My introduction to The St. John’s Pottery began in 1992 when I was a student at St. John’s University. As a studio apprentice, I quickly sensed the scale and scope of the community built from this studio. Once you have your connection to the studio, you are not forgotten.
These are portraits of people who join potter, Richard Bresnahan to fire the immense Johanna kiln, a three chamber, wood-fired Japanese climbing kiln (Noborigama). Over fifty people arrive from all over the country to support firing the kiln. Working in six hour shifts, kiln crews stoke the kiln every 15 minutes, 24 hours a day, for 10 days.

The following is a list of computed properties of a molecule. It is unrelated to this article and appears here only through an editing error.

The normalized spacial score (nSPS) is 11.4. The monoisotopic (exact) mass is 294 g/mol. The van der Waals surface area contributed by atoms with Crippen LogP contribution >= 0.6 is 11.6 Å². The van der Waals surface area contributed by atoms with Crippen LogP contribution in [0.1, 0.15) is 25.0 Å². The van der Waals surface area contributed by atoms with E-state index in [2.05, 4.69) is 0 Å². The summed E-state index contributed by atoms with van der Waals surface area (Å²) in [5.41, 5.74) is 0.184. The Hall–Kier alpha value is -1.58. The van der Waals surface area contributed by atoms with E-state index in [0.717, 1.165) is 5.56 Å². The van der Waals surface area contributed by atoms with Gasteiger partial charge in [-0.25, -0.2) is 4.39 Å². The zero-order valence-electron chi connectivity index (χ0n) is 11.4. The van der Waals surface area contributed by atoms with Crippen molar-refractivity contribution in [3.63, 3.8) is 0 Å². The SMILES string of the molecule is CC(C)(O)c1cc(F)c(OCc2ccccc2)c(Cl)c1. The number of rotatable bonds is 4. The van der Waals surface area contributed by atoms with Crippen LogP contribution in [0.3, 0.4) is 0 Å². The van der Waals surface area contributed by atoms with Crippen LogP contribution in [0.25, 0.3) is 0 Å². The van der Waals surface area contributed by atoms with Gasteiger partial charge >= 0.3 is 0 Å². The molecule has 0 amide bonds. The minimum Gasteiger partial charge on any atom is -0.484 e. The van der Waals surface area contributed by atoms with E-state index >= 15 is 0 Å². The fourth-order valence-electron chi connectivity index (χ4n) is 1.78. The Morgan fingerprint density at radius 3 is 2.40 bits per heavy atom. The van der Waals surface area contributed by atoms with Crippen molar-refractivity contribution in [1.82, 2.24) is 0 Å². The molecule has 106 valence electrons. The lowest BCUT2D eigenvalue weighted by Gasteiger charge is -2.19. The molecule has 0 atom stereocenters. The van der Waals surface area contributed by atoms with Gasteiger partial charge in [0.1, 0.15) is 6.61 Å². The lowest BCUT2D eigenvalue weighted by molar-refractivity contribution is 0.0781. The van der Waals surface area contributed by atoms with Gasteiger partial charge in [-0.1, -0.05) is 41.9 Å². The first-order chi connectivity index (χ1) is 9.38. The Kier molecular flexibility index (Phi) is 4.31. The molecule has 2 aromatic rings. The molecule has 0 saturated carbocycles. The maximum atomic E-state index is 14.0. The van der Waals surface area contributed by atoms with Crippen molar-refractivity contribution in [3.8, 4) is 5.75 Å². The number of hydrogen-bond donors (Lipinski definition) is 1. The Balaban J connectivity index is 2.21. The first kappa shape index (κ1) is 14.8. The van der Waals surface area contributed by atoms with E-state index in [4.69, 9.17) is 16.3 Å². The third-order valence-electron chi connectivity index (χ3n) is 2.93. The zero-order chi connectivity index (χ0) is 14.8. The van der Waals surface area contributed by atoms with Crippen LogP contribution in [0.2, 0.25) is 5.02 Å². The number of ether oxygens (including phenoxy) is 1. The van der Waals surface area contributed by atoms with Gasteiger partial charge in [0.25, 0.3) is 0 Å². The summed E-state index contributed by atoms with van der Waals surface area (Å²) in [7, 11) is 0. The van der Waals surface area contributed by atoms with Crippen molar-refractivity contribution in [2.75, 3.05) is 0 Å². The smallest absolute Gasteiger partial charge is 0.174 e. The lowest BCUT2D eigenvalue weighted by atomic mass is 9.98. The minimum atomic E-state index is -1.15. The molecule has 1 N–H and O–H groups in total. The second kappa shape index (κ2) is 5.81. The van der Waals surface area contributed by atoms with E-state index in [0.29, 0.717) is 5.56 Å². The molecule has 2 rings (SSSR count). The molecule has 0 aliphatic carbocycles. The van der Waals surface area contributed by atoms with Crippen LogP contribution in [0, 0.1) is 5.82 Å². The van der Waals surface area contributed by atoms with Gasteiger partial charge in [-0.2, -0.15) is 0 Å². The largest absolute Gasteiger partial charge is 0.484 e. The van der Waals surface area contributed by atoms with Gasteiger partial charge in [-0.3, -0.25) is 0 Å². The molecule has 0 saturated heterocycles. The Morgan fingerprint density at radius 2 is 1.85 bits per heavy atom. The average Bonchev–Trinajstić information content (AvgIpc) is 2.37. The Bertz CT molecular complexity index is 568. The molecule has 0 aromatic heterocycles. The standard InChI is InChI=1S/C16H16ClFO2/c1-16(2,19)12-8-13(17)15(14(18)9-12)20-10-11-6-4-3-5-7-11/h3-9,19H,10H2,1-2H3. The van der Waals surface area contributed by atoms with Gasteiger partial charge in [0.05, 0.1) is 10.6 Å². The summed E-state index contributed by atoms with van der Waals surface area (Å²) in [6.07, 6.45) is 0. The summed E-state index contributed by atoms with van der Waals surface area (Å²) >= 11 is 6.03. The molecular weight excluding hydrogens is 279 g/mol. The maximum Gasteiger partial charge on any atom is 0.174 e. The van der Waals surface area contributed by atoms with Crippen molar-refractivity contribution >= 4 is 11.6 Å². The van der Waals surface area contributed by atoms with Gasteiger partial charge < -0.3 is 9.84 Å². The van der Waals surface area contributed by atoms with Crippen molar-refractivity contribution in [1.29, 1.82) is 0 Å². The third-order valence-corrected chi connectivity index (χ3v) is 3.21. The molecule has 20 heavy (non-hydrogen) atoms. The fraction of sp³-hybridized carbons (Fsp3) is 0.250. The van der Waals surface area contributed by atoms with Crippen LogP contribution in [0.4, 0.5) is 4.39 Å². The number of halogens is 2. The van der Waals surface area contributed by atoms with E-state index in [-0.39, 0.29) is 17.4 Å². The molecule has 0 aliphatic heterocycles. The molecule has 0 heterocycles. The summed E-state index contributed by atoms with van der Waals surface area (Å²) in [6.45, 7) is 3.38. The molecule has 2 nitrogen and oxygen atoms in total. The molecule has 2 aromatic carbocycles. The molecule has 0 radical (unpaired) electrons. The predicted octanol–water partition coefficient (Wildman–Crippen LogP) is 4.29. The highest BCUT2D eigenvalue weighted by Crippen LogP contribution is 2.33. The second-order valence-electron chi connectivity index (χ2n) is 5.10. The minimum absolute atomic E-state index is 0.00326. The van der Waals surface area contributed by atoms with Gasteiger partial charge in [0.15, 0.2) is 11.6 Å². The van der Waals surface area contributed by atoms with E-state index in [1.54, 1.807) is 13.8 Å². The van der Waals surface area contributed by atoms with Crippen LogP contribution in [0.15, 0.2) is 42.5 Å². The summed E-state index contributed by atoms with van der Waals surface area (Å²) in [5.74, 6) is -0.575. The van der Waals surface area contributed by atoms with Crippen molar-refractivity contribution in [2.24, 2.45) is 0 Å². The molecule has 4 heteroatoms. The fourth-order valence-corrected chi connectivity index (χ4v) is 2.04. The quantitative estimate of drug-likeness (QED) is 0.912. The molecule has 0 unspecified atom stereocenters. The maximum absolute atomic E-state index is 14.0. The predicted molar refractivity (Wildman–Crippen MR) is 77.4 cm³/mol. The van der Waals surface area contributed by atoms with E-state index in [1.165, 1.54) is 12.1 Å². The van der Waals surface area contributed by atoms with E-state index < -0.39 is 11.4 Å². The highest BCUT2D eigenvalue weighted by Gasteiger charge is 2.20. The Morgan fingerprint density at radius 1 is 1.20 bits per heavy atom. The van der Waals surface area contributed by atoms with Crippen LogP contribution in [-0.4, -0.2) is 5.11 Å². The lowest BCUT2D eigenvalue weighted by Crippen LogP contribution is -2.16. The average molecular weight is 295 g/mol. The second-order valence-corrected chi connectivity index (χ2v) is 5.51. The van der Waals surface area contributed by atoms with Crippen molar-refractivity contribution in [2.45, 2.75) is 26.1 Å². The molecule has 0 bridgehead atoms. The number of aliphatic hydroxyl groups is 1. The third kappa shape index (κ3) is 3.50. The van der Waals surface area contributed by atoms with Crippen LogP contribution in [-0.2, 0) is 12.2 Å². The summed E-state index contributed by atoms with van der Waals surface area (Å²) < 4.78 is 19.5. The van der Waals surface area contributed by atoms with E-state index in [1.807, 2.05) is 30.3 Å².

In 2005, I moved back to the Midwest and began photographing the firings of the Johanna kiln. Due to the size of the kiln, firings only occur once every two to three years. Initially considered as a single outing to photograph subjects; sharing the bond of the pottery studio, and working as artists with this kiln, the portraits are quickly becoming part of a longitudinal project whose net effect is to reveal the larger community of artists and supporters who come to work each firing. Year after year many faces reappear.